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Nexus And Your Software Business

Written by Ian Landsman, published on 01.06.2016

There’s a number of important articles I want to write about running a small software company in the coming months, but several of them will end up touching on the concept of nexus. Rather than explain it in each one, I thought I’d put together this one goto page on the matter.

Fair warning, this is not going to be interesting. That said, much of what you do running a small software company is not interesting! Unlike other tedious tasks, doing this one right will keep you out of jail so that’s a plus.

What is Nexus?

Unfortunately no one can be told what nexus is. Well, that’s not true though it does vary a lot from state to state. Still, the general concept is pretty well defined by this Sales Tax Institute post:

Nexus, also known as sufficient physical presence, is the determining factor of whether an out-of-state business selling products into a state is liable for collecting sales or use tax on sales into the state. Nexus is required before a taxing jurisdiction can impose its taxes on an entity.

How is Nexus Determined

Every state has it’s own determination of nexus. Yes, every state. So, if your business is like mine and operates in a few states (5 for us) you’ll have to figure this out for each and every state.

Yes. That’s right, that will be a huge pain.


Before you go further, I’ll note that having a great accountant is key. A great one. Not the one your brother uses for his taxes, not the one around the corner from your house. An accountant who is familiar with working across multiple states and complex tax issues.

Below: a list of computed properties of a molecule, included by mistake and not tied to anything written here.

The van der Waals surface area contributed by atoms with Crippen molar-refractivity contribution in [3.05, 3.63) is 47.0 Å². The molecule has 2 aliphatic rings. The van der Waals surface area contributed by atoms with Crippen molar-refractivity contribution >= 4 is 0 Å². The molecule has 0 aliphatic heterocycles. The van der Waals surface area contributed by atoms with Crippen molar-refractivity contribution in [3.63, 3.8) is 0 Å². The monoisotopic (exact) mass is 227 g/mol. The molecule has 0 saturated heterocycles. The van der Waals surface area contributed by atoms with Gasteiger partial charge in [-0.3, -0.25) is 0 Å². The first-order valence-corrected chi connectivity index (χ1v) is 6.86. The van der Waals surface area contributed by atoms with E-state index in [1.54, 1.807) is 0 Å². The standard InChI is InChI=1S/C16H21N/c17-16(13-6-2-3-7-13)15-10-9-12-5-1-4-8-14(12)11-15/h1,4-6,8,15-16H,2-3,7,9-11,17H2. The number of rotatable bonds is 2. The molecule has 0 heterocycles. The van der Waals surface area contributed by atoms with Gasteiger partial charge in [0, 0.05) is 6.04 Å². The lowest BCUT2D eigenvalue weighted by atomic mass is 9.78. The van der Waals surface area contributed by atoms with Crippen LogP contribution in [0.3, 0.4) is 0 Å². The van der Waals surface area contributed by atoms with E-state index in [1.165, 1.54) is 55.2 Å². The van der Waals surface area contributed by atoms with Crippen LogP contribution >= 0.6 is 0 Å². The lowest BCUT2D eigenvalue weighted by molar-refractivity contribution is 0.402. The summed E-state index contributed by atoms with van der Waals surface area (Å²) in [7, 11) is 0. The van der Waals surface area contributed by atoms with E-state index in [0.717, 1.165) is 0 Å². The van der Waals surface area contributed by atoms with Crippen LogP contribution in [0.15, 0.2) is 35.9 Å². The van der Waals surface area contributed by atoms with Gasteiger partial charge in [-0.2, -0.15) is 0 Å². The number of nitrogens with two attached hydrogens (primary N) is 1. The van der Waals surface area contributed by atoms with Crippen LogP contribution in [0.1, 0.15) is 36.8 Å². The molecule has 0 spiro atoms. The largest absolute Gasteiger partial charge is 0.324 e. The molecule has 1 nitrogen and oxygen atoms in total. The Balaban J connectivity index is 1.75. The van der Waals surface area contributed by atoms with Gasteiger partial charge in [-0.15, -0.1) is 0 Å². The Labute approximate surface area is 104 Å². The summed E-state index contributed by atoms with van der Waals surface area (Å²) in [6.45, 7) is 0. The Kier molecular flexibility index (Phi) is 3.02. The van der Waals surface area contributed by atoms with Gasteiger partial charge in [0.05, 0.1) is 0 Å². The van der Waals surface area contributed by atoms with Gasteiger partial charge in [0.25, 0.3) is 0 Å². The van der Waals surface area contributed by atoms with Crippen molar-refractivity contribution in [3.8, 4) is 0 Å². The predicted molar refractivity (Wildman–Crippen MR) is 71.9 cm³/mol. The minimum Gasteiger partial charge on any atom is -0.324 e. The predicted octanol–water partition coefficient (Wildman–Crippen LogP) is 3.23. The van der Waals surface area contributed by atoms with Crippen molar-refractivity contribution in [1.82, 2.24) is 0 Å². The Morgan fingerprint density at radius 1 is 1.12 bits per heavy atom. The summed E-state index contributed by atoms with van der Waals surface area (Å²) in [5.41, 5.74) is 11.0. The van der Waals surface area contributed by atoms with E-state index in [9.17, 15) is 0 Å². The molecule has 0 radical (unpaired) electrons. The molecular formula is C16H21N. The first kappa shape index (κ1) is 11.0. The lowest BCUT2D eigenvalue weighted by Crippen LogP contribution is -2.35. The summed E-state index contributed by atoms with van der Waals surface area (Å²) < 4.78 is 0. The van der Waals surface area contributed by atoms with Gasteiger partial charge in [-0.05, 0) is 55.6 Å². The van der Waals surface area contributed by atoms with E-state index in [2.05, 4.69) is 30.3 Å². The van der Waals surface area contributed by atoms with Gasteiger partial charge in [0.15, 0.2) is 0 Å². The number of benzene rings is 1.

Welcome to 2016 where your small couple of person software company is involved in a regularly changing highly complex interstate tax issue!

So, now how do you actually determine nexus? Well, basically states are really cracking down on this because they’re all desperate for more tax dollars. As such, they are expanding the definition all the time.

Here’s a few points to give you an idea of the complexity and scope from Accounting Today:

Thirteen states would apply sales and use tax to fees paid by in-state customers to remotely access canned or prewritten software that is hosted on a web server.
Ian’s Note: aka SaaS! More on this in a future post.

All but six jurisdictions tax an out-of-state employer that permits an employee to telecommute from a home within their borders.

Twenty-three states said nexus would arise for reimbursing sales staff for the costs of maintaining an in-home office.

Job fairs or other recruitment activities would trigger income tax nexus in 21 states.
Ian’s Note: You setup a booth at a job fair in Duluth? Hello nexus!

Thirty-six states said nexus would arise from having employees hire, supervise, or train other employees within their borders.

Right, so in all likelihood you will be doing some activity in the states your remote employees live in which will require you to register in those states, collect sales tax, and file other taxes in those states.

Impacts of Having Nexus

So you caught a case of nexus, what does that mean?

I’m not going to go into a ton of details here, you really need to talk to your accountant but here’s a basic list.

  • You’ll have to collect sales tax on transactions in the state.
  • You’ll need to file income taxes with the state.
  • You’ll need to pay certain payroll taxes.

FYI, you can have nexus of one type, but not another. For example, a certain type of transaction may cause you to collect sales tax on that transaction, but not file it with your income taxes!


Things you think might get you around this but won’t.

  • You don’t hire employees, your staff is made up of contractors/freelancers. Probably doesn’t matter!
  • You have staff that travel to a state, but don’t live in it. Still nexus!
  • You use affiliates and other loosely coupled arrangements to sell in states. Nexus-R-You!

Now, some of these above examples may not apply in certain states. Others may end up with extremely small tax liabilities that probably you won’t get busted on and there are also often minimum transaction sizes that come into play. Never-the-less all of these types of business operations can generate nexus.

More Loopholes

I heard that using a company like JustWorks will prevent me from having to deal with any of this. No no no!